Defense of Thesis Proposal: Kristian Sexton

Friday, November 15, 2013, 9:00-11:00am

MacLean 201

“Development and Testing of a New System and Methodology for Receptor-Level Fluorescence Imaging During Surgery”

Thesis Committee:
Brian Pogue, Ph.D. (Chair)
Kim Samkoe, Ph.D.
Keith Paulsen, Ph.D.
Sylvain Gioux, Ph.D.

Abstract: Fluorescence molecular imaging will have an important clinical impact in the area of guided oncology surgery, where emerging technologies are poised to provide the surgeon with real time molecular information to guide resection, using targeted molecular probes. The development of advanced surgical systems has gone hand in hand with probe development, and both aspects are analyzed in this work. A pulsed light fluorescence guided surgical (FGS) system has been introduced to enable video rate visible light molecular imaging under normal room light. The framework describing the concepts behind this system is presented and performance is compared with a commercial system in both phantom and in vivo animal studies using PpIX fluorescence.

The second critical advance in the emergence of these technologies has been the development of targeted near infrared (NIR) probes. A small, engineered three-helix protein was analyzed for imaging of glioma tumors. The blood brain barrier affects delivery of probes and the superior delivery of a smaller targeted protein (anti-EGFR Affibody) as compared to a full sized antibody is shown using a murine model and ex vivo tissue slices. Molecular probe localization depends on a number of factors and so accurate quantitative molecular imaging is more complicated than simple imaging of fluorescence signal intensity. A dual probe technique that enables quantitative molecular imaging has been developed and its application to FGS is examined. The primary clinical goal for FGS at Dartmouth is the enhanced resection of gliomas and so this has been the focus of much of this work.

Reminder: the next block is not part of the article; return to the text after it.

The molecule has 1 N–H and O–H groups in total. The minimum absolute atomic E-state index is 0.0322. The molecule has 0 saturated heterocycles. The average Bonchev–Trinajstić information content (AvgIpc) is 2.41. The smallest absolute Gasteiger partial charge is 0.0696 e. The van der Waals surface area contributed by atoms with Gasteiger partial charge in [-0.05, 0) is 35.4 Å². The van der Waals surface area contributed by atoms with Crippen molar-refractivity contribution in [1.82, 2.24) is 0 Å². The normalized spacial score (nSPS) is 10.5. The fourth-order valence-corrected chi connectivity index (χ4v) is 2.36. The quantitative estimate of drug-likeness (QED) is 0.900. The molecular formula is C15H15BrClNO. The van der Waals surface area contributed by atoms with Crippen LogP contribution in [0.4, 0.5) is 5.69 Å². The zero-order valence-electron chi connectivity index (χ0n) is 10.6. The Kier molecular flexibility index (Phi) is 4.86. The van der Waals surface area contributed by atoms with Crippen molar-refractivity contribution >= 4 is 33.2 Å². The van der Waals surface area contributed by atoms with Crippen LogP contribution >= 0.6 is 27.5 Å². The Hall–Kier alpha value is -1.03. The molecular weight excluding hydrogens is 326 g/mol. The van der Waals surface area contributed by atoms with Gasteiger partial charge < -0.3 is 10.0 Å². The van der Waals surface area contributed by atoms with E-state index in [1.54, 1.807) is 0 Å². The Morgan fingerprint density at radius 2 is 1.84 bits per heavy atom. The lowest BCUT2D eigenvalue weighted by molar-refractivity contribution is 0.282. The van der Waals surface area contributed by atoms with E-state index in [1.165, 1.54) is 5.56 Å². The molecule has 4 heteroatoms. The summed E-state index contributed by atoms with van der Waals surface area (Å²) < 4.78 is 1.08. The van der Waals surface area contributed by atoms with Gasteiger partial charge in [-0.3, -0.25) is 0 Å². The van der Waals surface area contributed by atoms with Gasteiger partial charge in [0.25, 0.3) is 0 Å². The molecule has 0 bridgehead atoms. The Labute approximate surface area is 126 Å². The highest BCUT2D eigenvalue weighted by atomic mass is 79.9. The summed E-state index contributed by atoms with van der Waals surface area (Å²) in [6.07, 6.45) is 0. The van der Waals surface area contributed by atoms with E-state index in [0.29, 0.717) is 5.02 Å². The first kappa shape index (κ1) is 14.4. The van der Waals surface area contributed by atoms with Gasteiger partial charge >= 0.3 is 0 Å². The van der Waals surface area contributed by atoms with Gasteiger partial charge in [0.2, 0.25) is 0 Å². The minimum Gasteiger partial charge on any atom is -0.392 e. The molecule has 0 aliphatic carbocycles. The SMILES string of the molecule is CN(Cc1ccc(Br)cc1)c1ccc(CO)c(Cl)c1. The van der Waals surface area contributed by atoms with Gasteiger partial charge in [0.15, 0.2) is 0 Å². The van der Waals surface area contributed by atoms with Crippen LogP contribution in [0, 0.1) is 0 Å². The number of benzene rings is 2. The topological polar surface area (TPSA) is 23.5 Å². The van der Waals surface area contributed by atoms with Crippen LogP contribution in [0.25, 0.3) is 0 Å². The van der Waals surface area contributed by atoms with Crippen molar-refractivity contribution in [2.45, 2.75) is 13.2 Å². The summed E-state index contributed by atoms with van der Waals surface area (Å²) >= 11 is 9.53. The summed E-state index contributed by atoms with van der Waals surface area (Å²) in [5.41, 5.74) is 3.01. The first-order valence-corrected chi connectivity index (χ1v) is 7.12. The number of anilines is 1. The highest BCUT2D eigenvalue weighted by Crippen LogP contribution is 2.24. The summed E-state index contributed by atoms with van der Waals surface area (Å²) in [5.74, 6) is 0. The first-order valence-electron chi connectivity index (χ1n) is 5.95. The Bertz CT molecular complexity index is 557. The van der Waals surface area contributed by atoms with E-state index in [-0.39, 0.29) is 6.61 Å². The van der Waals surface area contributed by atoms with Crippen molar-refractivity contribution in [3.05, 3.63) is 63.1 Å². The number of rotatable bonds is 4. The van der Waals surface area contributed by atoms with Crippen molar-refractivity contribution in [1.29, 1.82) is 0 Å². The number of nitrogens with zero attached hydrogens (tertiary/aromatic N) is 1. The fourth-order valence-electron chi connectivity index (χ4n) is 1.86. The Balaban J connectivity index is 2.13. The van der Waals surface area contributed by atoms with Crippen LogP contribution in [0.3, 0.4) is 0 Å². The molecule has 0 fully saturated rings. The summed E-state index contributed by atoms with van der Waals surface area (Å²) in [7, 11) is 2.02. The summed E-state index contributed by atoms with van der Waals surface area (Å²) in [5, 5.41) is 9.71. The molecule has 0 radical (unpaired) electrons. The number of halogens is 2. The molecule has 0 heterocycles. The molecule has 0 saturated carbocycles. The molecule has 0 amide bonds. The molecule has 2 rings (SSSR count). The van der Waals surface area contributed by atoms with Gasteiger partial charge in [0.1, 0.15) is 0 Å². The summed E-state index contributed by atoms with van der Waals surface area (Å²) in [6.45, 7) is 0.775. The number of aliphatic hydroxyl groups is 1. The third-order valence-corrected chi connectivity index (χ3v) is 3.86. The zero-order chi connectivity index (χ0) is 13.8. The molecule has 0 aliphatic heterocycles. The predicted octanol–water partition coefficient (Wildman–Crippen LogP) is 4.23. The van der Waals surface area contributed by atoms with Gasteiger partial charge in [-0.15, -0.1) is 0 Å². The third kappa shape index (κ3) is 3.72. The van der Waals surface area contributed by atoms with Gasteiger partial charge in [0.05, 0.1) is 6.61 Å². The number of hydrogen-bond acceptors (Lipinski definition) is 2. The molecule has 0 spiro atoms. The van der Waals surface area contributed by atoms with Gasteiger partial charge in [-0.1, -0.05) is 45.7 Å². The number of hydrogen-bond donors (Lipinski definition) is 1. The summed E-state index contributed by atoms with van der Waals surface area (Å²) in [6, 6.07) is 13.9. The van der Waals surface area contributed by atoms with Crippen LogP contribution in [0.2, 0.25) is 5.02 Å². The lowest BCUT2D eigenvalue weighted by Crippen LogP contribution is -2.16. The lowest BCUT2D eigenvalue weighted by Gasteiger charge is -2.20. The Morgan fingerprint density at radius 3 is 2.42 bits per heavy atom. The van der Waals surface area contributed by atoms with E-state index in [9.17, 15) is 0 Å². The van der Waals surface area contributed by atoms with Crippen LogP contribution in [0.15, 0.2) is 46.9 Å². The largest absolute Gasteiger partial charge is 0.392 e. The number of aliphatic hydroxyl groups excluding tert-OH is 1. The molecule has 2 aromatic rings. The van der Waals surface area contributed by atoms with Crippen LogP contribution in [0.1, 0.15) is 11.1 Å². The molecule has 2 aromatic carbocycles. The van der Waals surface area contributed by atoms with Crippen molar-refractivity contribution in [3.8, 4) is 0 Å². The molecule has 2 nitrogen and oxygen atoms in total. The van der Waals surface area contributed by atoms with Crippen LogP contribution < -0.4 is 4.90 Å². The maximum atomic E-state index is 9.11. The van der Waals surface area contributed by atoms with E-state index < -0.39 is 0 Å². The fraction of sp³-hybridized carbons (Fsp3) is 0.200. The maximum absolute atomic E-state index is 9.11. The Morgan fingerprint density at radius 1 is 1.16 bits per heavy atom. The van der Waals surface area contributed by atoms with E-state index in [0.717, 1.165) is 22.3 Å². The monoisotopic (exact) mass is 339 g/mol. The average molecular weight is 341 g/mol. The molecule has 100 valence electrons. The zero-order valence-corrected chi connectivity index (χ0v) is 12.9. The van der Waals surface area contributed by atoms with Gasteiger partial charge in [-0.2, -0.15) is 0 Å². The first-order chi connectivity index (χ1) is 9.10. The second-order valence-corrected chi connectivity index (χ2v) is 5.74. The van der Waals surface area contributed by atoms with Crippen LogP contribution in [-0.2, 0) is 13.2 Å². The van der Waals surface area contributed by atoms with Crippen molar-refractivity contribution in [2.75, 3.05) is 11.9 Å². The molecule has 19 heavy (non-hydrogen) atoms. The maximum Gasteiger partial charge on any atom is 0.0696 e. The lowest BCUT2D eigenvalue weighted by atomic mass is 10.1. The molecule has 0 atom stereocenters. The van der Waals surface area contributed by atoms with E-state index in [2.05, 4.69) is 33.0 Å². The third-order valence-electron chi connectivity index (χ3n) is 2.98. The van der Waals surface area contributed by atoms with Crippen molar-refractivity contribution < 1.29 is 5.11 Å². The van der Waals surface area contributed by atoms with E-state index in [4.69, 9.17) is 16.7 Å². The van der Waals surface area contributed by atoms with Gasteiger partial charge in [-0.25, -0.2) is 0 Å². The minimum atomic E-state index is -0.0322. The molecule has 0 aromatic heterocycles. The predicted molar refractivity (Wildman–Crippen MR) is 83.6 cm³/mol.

The proposed plans to complete this thesis consist of a number of studies utilizing the pulsed FGS system. The potential of anti-EGFR targeted Affibodies for glioma imaging will be examined further in detailed in vivo studies using a murine glioma model to assess the lower limits on detection and accuracy with both the pulsed system and the Zeiss Pentero. Crucial to the success of dual tracer studies is an understanding and assessment of cross talk within the system. Phantom studies examining and characterizing the level of cross talk will be performed. The system also enables kinetic imaging and this capability will demonstrated with in vivo plasma excretion studies. The limits of optical property correction using reflectance data will be examined and characterized through calibrated phantom studies. Contingent on time and IRB approval, the limits on detection of PpIX in human skin lesions will also be examined.

For more information, contact Daryl Laware at daryl.a.laware@dartmouth.edu.